Times of transition – whether you’re birthing a business or birthing a baby, rediscovering your identity and what you want to do with your life or buying a round-the-world plane ticket, are times when women are seeking alignment.  Self-care may eventually become something that they don’t really think about anymore, when they’re not experiencing world-rocking transformation.

But for now, the foundation of transformation is self-care.

Because chances are, you’re seeking transformation because your cup is empty.

And because navigating a shifting life takes an enormous amount of courage, confidence, stamina and the ability to engage in big blue sky-thinking about your life and what you want for it.  It’s the stuff that only a healthy dose of self-care can provide.

It’s probably going to start with a deep breath.  And then another one.

With learning how to say no.

With sleep and movement and hydration.

With sisterhood, community, companionship.

And then – only then – you’ll be ready.


Are you ready?

The Becoming Podcast has been on a short hiatus while I focus on writing my book, but oh what a comeback episode I have for you!

This month, I spoke to Toko-pa Turner, who many of you may know as the unofficial patron saint of many of my circles and gatherings because of the sheer number of times I’ve quoted from the wisdom of her book, Belonging.

Toko-pa is a Canadian author, teacher, and dreamworker. Blending the mystical teachings of Sufism in which she was raised with a Jungian approach to dreams, she founded The Dream School in 2001, from which thousands of students have graduated. She is the author of the award-winning book, Belonging: Remembering Ourselves Home, which explores the themes of exile and belonging through the lens of dreams, mythology, and nature. This book has resonated for readers worldwide, and has been translated into 10 different languages so far. Her work focuses on the relationship between psyche and nature, and how to follow our inner wisdom to meet with the social, psychological, and ecological challenges of our time.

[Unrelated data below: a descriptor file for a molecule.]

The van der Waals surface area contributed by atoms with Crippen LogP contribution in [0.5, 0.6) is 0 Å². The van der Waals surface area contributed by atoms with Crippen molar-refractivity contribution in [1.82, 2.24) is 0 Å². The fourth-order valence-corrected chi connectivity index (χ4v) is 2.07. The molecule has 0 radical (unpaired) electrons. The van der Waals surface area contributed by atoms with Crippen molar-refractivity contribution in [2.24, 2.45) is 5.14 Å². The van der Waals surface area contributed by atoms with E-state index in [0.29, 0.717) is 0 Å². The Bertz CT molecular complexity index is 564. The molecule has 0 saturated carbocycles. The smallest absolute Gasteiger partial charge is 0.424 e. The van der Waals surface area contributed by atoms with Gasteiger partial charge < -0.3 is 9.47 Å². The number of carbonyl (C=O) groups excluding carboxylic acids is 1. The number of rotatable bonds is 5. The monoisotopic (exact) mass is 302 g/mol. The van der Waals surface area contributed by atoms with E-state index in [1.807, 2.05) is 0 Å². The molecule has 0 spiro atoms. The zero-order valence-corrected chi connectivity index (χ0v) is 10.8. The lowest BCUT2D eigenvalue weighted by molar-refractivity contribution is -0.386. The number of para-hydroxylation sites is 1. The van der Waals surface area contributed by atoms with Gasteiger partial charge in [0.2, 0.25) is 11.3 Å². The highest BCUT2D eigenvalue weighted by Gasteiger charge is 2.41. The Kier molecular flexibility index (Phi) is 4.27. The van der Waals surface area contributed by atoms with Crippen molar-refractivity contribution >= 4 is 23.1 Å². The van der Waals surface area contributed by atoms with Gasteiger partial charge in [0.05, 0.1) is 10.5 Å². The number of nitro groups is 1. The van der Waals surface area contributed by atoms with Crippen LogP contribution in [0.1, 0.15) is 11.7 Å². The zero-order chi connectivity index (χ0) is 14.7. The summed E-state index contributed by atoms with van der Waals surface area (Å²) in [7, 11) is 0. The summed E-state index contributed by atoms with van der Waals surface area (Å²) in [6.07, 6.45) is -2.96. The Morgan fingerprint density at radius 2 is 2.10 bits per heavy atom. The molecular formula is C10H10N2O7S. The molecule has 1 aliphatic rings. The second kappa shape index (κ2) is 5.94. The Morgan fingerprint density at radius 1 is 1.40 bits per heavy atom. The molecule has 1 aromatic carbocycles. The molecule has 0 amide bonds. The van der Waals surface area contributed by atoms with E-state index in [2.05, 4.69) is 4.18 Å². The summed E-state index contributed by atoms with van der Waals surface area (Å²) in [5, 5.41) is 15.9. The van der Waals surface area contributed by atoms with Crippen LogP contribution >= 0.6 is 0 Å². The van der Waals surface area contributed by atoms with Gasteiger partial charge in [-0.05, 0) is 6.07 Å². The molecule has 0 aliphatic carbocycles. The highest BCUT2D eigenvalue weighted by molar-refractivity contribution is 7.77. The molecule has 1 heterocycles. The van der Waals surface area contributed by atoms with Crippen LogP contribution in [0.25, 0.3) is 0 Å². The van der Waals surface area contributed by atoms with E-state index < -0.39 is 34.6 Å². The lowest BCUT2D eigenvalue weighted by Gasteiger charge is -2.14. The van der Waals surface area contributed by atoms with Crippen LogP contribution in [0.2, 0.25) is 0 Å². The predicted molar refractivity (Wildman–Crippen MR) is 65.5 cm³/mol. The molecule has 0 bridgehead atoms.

Here’s some of what Toko-pa and I talk about in this episode:

> The dream that changed Toko-pa’s life, causing her to question her career and, ultimately, her identity

> How we can court our dreams to support us during times of radical transformation – and the reasons so many of us have a hard time remembering and working with what shows up in our dreamscape

> Toko-pa’s perspective on the message of Belonging after the divisiveness our society has experienced in the years since it was published

> What happened for both Toko-pa and I when we fell out of belonging from the ideologies of the “wellness world”

> How to build community when you’re under-resourced

> “The Big Lie” when it comes to belonging, and how we can reclaim a sense of belonging to the greater family of things, as Mary Oliver so famously wrote

Listen to the episode on iTunes


Show Notes

Toko-pa’s Website

Belonging:  Remembering Ourselves Home, Toko-pa’s book

The David Abram video about animism mentioned in the interview

Toko-pa’s self-guided program, Dream Drops

Companion, the program that accompanies Belonging


Also, while you’re at it, if you enjoy The Becoming Podcast, I would be so grateful if you would rate and review, and even subscribe to it on iTunes.  That goes a long way to helping more and more people find and benefit from hearing these interviews!  Thank you so much!